I would be remiss if I didn't laud the remarkable performance of Orville Mendoza, who plays The Engineer. It's he who introduces Kim, the true Miss Saigon, to Chris. The Engineer's counterpart in “Madam Butterfly” is Goro, who is a sort of marriage broker/pimp. In “Miss Saigon,” The Engineer also brokers the Buddhist-style marriage of Chris and Kim; but he's a full-time manager of Dreamland, and then, later, a wild nightclub in Bangkok that rivals Dreamland in its revelry. The Engineer's charismatic MC skills guide the pop opera from its wild beginning to its tragic climax. Mr. Mendoza truly is the master of this pop opera, handling every obstacle in his path with absolute aplomb. It'd be interesting to see Mr. Mendoza run a stripclub on 8 Mile Road for one night while he was in town.
Goro's role in “Madam Butterfly” was always secondary. The reworking of Goro into The Engineer works magnificently, making “Miss Saigon” a wild, thrill ride whose tragic end is sort of deux ex machina because of his masterful performance. However, I didn't mind at all; and I don't think anyone else did, either. It was that kind of breakout performance.
I'd say Ms. Manna Nichols performance of Kim was the second-best of the cast. Ms. Rona Figueroa, who plays Gigi Van Tranh, “a hardened Saigon stripper” per Wikipedia, and wins Dreamland's Miss Saigon Pageant at the beginning of the pop opera, definitely deserves special recognition – not only for her vivacious performance, but for being smokin' hot, to boot, lol! Ms. Figueroa has actually played Kim in the New York City production of “Miss Saigon;” but I think her vivacity actually fits the character of Gigi better – a role she nailed with an industrial nail gun. Rona Figueroa leads a band, by the way, called Quasilulu, whose music is available on iTunes and CDbaby. “Lush-rock grandness made for mountaintops, showcasing wailing vocals by Rona Figueroa and tempestuous electric violin solos by Lyris Hung.” Wow! I'm gonna check out that action. I bet it's high energy – like her. Maybe she'll check out my band, lol – Blue-Green Audumbla. We have two tunes on YouTube, in case ya'll are bored one night in Bangor or Sóc Trãng. More to come....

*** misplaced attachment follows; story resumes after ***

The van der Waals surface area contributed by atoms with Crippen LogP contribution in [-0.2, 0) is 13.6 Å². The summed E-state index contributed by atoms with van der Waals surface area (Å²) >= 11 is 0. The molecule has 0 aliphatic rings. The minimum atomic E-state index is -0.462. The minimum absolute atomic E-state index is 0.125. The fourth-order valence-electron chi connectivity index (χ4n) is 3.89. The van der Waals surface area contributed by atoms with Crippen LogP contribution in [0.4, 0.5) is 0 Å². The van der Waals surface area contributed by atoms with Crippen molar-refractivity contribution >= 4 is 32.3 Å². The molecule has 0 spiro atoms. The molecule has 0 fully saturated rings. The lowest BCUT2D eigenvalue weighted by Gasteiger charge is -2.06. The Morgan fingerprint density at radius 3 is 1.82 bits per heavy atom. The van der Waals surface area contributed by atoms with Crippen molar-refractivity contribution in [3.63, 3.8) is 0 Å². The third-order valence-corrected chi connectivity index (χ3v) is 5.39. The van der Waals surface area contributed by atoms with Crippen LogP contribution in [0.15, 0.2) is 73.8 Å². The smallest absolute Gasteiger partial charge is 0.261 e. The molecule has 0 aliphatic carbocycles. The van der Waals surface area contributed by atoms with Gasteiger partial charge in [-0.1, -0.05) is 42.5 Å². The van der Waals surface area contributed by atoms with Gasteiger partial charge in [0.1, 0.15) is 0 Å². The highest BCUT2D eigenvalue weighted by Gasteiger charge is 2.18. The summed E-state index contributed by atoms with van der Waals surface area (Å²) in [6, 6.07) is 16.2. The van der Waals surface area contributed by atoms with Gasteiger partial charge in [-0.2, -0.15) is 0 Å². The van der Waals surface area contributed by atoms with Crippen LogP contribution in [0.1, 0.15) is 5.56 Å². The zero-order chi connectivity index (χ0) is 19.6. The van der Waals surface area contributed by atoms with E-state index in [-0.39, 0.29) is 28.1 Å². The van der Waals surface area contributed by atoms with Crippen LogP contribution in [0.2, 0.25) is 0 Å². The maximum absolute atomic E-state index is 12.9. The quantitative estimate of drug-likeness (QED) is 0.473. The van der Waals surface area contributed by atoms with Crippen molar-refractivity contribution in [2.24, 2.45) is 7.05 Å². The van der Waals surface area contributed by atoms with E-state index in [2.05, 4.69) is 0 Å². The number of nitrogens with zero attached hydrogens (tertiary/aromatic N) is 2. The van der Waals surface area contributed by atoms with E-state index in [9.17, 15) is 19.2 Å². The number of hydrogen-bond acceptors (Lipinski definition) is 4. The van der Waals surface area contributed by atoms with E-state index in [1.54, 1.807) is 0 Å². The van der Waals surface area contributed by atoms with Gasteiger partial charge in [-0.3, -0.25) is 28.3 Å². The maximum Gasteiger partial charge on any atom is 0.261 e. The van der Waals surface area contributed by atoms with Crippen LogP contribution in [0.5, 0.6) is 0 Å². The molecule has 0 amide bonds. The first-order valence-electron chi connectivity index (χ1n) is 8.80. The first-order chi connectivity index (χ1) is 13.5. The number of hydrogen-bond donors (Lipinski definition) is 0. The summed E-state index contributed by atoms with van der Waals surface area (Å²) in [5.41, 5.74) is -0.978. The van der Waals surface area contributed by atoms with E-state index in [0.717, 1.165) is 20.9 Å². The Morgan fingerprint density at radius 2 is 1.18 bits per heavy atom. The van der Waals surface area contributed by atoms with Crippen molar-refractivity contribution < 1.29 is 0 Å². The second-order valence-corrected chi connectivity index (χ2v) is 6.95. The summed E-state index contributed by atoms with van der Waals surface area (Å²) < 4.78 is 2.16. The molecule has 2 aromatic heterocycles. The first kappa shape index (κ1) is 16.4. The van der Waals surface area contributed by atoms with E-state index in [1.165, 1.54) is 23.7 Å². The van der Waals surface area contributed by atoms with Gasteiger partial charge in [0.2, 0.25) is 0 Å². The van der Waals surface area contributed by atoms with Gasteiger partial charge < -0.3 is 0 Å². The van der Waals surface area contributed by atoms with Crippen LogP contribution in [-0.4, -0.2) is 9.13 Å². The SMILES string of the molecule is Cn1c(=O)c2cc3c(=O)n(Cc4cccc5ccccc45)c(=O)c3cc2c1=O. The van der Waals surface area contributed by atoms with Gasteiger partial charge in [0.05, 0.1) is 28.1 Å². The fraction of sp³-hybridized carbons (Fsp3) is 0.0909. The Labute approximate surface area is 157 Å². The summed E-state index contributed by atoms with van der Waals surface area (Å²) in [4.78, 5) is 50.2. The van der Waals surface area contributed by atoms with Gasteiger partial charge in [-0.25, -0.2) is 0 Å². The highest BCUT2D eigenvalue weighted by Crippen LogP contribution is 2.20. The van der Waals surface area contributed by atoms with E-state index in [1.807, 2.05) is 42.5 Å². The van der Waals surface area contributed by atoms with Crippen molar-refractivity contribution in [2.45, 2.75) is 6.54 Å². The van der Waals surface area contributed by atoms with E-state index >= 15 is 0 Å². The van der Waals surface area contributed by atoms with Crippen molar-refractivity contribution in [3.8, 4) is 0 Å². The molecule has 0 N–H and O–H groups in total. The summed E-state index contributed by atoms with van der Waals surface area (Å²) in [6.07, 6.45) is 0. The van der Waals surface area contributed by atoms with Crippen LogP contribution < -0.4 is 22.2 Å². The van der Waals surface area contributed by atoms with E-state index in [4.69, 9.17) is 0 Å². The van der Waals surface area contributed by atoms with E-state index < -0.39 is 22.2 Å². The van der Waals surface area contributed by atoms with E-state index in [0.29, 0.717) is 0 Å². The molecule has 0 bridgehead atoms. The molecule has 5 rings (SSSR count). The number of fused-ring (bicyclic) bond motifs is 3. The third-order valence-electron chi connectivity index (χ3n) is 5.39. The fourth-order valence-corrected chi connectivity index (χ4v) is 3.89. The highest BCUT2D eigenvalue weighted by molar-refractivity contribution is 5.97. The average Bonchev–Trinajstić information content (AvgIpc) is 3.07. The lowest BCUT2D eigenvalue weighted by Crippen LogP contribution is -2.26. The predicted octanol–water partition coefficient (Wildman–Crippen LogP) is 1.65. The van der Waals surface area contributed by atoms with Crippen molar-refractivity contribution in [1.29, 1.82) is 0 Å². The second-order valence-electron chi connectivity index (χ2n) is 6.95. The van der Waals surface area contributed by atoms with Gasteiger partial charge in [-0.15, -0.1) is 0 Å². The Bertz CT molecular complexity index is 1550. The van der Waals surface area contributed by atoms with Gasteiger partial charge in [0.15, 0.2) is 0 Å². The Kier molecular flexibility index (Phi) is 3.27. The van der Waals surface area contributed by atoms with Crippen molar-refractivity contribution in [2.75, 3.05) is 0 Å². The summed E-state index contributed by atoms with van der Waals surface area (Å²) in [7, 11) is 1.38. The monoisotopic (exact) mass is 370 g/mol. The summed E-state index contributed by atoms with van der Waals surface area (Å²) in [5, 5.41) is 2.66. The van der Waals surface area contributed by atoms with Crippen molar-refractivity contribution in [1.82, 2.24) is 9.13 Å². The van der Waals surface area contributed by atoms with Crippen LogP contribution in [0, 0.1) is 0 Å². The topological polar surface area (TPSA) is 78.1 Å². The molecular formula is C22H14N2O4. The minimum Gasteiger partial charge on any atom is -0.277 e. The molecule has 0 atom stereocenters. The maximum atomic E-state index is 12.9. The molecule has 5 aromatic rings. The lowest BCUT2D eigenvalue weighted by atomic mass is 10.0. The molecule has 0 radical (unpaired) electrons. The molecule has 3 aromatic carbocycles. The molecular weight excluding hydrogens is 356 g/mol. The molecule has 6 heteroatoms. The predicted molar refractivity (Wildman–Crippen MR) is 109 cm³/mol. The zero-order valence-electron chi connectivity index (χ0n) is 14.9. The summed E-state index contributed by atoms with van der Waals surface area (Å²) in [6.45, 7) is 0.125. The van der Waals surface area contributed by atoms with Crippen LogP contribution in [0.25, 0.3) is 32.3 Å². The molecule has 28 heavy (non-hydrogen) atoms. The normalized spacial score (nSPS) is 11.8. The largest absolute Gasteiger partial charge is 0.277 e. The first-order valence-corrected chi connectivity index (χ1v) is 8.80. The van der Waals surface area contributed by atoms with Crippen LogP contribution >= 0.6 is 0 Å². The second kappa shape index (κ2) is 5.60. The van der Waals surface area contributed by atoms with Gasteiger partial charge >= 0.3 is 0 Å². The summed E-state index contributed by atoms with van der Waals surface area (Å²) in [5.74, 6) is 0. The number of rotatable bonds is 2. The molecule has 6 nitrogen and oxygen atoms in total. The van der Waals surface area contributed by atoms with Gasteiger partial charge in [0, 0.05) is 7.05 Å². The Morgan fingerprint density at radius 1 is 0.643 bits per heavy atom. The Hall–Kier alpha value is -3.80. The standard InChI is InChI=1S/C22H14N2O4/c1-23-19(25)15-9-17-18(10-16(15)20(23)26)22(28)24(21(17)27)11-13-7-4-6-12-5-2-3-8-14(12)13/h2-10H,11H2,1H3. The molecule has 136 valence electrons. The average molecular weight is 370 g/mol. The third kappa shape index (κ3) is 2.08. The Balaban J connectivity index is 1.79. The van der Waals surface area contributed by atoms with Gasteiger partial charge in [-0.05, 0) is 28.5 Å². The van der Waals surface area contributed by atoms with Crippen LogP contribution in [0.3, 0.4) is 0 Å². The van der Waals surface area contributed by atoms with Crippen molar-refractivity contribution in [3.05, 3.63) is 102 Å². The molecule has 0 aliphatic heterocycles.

I must add that Manna Nichols was perfect as Kim; don't get me wrong. Kim, with her great love of Chris, a sergeant in the U. S. Army, and devotion to their son, Tam, evokes the spirit of the humble, meek and subterranean passion of Cio-Cio-San in “Madam Butterfly.”
The casting for the Detroit production of “Miss Saigon” was flawless. My only admonition (I won't use the word “complaint.”) is one aired by my Harvard-educated buddy who accompanied me. The music was a bit on the loud side. I guess maybe the sound guy is losing his hearing, lol. Dude, ever hear of ear plugs?
Okay, to conclude, this is where I get to nag, to admonish. Of course, you should go see “Miss Saigon.” It's fun and uplifting and has oodles of pretty women dancing around lasciviously around a pole (notably Rona Figueroa's “Gigi”) -- I mean, around a great, classic story.... But, before you sink into the Big Sleep, please, please, please see “Madam Butterfly,” specifically, the 1995 film version with Ying Huang as Butterfly. Ms. Huang puts the “P” in poignant. (She has some music available, too, by the way.) It will enhance your reminiscences of “Miss Saigon,” too. Trust me. Oh, and eat your vegetables before you have your dessert!
Tickets for Miss Saigon range from $35 to $90 (includes parking and facility fees) and are now on sale at all Ticketmaster locations, by phone at 1-800-982-2787, online at www.ticketmaster.com or www.broadwayindetroit.com and at the Fisher Theatre box office. Tickets for the Special Open Captioned performance may be purchased in person at the Fisher Theatre box office or by phone at 313-872-1000, ext.0. A limited number of premium seats will be available through Ticketmaster and at the box office.
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Chris sings a song after his first night of passion with Kim.
Kim, "Miss Saigon," sings a song as she cares for Tam, her son with Chris, an American G.I.
The Engineer, Orville Mendoza (pictured far right), runs Dreamland, an after-hours nightclub, in Saigon.
"Miss Saigon" features a poignant scene depicting the fall of Saigon.